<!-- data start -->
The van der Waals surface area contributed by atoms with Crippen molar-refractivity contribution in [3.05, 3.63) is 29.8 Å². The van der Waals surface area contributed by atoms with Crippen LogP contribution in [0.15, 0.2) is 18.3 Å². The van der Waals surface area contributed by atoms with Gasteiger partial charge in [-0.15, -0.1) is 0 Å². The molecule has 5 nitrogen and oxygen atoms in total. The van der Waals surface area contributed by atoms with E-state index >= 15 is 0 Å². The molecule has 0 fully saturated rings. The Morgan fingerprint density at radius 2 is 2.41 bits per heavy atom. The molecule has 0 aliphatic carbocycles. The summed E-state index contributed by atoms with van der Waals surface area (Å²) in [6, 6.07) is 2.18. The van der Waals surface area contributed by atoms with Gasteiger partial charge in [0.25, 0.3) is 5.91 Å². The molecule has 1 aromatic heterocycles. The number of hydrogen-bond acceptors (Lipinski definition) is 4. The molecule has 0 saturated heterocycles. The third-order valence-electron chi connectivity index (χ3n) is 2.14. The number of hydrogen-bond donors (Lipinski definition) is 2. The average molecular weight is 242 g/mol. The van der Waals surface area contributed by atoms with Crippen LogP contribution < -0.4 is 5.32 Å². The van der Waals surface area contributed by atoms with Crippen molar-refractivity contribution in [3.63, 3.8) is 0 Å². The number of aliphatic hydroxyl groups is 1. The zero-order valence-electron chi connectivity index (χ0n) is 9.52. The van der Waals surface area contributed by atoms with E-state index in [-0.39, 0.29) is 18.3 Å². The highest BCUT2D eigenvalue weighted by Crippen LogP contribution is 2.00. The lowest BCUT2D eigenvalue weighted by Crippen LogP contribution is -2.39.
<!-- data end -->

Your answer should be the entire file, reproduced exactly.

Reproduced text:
The van der Waals surface area contributed by atoms with Crippen molar-refractivity contribution in [3.05, 3.63) is 29.8 Å². The van der Waals surface area contributed by atoms with Crippen LogP contribution in [0.15, 0.2) is 18.3 Å². The van der Waals surface area contributed by atoms with Gasteiger partial charge in [-0.15, -0.1) is 0 Å². The molecule has 5 nitrogen and oxygen atoms in total. The van der Waals surface area contributed by atoms with E-state index >= 15 is 0 Å². The molecule has 0 fully saturated rings. The Morgan fingerprint density at radius 2 is 2.41 bits per heavy atom. The molecule has 0 aliphatic carbocycles. The summed E-state index contributed by atoms with van der Waals surface area (Å²) in [6, 6.07) is 2.18. The van der Waals surface area contributed by atoms with Gasteiger partial charge in [0.25, 0.3) is 5.91 Å². The molecule has 1 aromatic heterocycles. The number of hydrogen-bond acceptors (Lipinski definition) is 4. The molecule has 0 saturated heterocycles. The third-order valence-electron chi connectivity index (χ3n) is 2.14. The number of hydrogen-bond donors (Lipinski definition) is 2. The average molecular weight is 242 g/mol. The van der Waals surface area contributed by atoms with Crippen LogP contribution < -0.4 is 5.32 Å². The van der Waals surface area contributed by atoms with Crippen molar-refractivity contribution in [3.63, 3.8) is 0 Å². The number of aliphatic hydroxyl groups is 1. The zero-order valence-electron chi connectivity index (χ0n) is 9.52. The van der Waals surface area contributed by atoms with E-state index in [-0.39, 0.29) is 18.3 Å². The highest BCUT2D eigenvalue weighted by Crippen LogP contribution is 2.00. The lowest BCUT2D eigenvalue weighted by Crippen LogP contribution is -2.39.